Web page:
Book Explores McClatchy Broadcasting History
by Alex Cosper (8/17/15)

Almost everyone in Sacramento at one time or another has heard of the McClatchy family. After all, McClatchy owns the Sacramento Bee as well as the biggest newspaper chain in America. At one time the family also own television and radio stations in the city and had a major impact on both industries in Sacramento and beyond. That's the theme of a book written by local author Annette Kassis, published by History Press with a release date of October 19, 2015. It's called Sacramento On The Air: How the McClatchy Faily Revolutionized West Coast Broadcasting.

Earlier in the decade in 2012 author Kassis wrote a book about Weinstocks, the department store chain that could be found Downtown and malls like Arden Fair and Country Club Plaza, as well as throughout California. But economic recession wiped the chain out in the 90s. McClatchy Newspapers has also suffered from industry downsizing pressure, but has hung on by reducing the size of its newspapers and focusing on online publications.

McClatchy began venturing into broadcasting with the acquisition of KFBK from the Kimball Upson company in the early days of radio. Later McClathcy bought KOVR-TV from Metromedia in 1963. Due to new FCC media ownership rules in the 1970s the company was forced to sell KFBK and KOVR. At the time KFBK was a leading talk station in Sacramento. It was actually the city's very first radio station when it signed on the air as KVG in February 1922. Today the station is owned by iHeartMedia.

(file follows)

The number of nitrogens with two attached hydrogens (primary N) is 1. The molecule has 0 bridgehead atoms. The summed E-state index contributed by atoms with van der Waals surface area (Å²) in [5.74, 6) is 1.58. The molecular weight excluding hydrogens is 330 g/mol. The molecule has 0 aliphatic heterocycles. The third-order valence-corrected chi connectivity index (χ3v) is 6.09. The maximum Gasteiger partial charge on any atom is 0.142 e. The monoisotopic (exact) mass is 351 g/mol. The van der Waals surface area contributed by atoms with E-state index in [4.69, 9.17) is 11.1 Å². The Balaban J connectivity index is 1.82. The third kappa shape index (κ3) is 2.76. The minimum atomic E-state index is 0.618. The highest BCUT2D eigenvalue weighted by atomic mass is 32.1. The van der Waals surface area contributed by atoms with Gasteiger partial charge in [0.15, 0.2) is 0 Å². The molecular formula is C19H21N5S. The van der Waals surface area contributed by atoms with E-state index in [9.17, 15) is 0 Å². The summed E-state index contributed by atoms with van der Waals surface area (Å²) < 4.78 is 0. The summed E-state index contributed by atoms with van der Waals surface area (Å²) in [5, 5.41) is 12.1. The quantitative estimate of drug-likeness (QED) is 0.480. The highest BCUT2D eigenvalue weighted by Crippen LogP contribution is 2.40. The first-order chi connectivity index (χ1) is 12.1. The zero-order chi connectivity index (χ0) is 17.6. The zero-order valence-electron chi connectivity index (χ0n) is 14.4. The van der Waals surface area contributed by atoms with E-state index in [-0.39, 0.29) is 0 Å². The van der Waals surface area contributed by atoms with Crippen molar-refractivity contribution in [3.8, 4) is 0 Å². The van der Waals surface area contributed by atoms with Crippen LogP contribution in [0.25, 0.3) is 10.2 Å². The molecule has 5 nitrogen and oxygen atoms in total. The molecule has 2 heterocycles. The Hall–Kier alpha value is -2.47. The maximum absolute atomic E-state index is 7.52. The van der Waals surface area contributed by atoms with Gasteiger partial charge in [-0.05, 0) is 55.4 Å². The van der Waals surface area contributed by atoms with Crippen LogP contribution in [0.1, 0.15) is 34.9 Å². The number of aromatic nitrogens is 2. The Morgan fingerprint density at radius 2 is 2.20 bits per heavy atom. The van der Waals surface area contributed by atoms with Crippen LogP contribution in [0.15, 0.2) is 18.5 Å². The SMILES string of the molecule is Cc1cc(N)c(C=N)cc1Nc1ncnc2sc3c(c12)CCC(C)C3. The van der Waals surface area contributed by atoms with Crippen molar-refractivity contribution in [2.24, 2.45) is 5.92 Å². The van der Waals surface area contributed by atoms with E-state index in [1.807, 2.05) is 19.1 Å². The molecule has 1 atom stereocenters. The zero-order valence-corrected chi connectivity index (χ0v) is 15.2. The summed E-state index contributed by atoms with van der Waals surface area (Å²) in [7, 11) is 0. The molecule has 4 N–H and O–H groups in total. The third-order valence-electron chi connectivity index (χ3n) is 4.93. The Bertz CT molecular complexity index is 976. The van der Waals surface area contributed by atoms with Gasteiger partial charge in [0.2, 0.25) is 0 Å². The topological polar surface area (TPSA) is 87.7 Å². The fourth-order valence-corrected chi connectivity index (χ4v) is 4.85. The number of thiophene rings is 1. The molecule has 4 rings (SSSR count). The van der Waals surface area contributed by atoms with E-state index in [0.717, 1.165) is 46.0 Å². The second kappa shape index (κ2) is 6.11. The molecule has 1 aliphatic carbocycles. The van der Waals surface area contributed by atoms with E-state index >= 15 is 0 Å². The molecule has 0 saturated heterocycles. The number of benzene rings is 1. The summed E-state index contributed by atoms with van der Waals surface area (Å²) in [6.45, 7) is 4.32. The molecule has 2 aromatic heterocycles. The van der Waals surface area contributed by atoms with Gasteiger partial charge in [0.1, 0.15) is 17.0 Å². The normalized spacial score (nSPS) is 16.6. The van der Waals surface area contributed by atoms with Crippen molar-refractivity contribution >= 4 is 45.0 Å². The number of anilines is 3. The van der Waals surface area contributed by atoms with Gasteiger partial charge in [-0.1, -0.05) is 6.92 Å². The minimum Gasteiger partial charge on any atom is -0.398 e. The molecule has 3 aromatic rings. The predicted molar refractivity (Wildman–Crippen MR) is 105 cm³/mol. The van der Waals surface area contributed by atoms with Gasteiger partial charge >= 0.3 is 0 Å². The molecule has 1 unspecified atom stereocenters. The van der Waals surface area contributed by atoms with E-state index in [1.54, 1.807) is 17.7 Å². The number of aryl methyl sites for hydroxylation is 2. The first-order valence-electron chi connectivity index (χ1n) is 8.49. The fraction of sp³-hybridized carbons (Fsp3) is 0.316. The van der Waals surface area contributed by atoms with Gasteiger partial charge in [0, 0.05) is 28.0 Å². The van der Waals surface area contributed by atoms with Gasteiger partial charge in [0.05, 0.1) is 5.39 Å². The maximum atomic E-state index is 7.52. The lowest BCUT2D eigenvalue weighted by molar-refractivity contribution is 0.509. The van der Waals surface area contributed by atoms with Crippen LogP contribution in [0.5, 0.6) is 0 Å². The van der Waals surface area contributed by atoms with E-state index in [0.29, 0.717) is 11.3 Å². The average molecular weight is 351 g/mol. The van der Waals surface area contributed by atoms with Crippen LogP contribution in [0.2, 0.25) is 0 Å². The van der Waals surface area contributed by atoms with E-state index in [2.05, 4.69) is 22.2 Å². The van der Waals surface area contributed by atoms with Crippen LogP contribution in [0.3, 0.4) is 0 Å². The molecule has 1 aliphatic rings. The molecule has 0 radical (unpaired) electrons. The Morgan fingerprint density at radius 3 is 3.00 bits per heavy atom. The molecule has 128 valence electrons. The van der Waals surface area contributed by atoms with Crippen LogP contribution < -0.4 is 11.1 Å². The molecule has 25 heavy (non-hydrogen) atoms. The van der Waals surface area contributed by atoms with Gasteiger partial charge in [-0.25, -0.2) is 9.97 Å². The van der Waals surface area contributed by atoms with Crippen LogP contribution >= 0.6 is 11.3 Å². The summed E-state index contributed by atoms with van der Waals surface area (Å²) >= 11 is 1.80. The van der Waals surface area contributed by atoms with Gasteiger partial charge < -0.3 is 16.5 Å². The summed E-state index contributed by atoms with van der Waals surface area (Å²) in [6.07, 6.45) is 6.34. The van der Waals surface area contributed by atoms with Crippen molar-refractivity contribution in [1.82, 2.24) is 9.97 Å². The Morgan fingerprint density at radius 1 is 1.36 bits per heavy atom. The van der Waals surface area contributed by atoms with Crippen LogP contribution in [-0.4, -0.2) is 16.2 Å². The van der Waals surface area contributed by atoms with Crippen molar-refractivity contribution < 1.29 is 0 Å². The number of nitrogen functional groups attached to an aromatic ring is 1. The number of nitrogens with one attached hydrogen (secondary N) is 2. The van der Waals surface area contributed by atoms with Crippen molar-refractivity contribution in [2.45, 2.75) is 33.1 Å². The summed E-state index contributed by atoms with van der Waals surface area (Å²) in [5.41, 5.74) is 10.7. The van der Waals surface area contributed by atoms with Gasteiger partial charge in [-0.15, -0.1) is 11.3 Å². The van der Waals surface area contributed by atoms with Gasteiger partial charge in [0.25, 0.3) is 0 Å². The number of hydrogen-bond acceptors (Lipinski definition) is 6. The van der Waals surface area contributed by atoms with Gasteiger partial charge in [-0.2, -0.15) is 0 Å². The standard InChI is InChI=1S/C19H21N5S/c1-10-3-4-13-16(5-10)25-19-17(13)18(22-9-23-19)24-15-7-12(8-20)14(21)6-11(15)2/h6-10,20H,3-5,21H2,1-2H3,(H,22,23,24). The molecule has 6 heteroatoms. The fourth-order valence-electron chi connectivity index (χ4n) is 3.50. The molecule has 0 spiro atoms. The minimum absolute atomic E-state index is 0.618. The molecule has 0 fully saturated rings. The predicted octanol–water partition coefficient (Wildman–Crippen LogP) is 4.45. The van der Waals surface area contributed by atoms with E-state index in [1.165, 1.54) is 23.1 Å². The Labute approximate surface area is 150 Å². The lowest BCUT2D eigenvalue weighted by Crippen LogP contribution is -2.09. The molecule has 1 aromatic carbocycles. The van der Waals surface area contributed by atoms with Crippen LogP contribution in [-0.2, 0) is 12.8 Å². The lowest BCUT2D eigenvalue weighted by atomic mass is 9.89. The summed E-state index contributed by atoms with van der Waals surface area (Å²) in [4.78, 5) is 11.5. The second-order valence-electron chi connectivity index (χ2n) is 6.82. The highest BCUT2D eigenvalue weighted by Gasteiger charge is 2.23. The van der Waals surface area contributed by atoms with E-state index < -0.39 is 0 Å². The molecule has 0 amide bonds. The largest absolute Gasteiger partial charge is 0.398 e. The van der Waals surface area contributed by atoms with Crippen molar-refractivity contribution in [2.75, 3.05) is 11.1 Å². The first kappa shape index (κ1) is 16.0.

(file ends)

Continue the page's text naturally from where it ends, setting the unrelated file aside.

Other radio stations owned by The McClatchy Company included KBEE in Modesto and KMJ in Fresno. Some of the key turning points in KFBK history included shows hosted by Rose Maddox, who went on to become a national country act in the 1950s and 1960s, the boost to 50,000 watts in 1948 and the signing of a broadcast partnership deal with the San Francisco Giants in 1958.

KFBK rose to number one in Arbitron ratings by the end of the 1980s. It remained at the top consistently throughout the 1990s and early 2000s. It remains strong in the ratings in 2015 with Amy Lewis and Ed Crane hosting the morning news and Kitty O'Neal hosting the afternoon news.

The Kassis book documents how Carlos McClatchy was determined to be the first west coast newspaper executive to enter the exciting new radio industry in 1921. Carlos was the son of Charles Kenny (C.K.) McClatchy and the brother of eventual company president Eleanor McClatchy. The family worked with publisher William Randolph Hearst to build a radio network and media empire. Eleanor lived from 1895 to 1980 and served as company president from 1936 to 1978.

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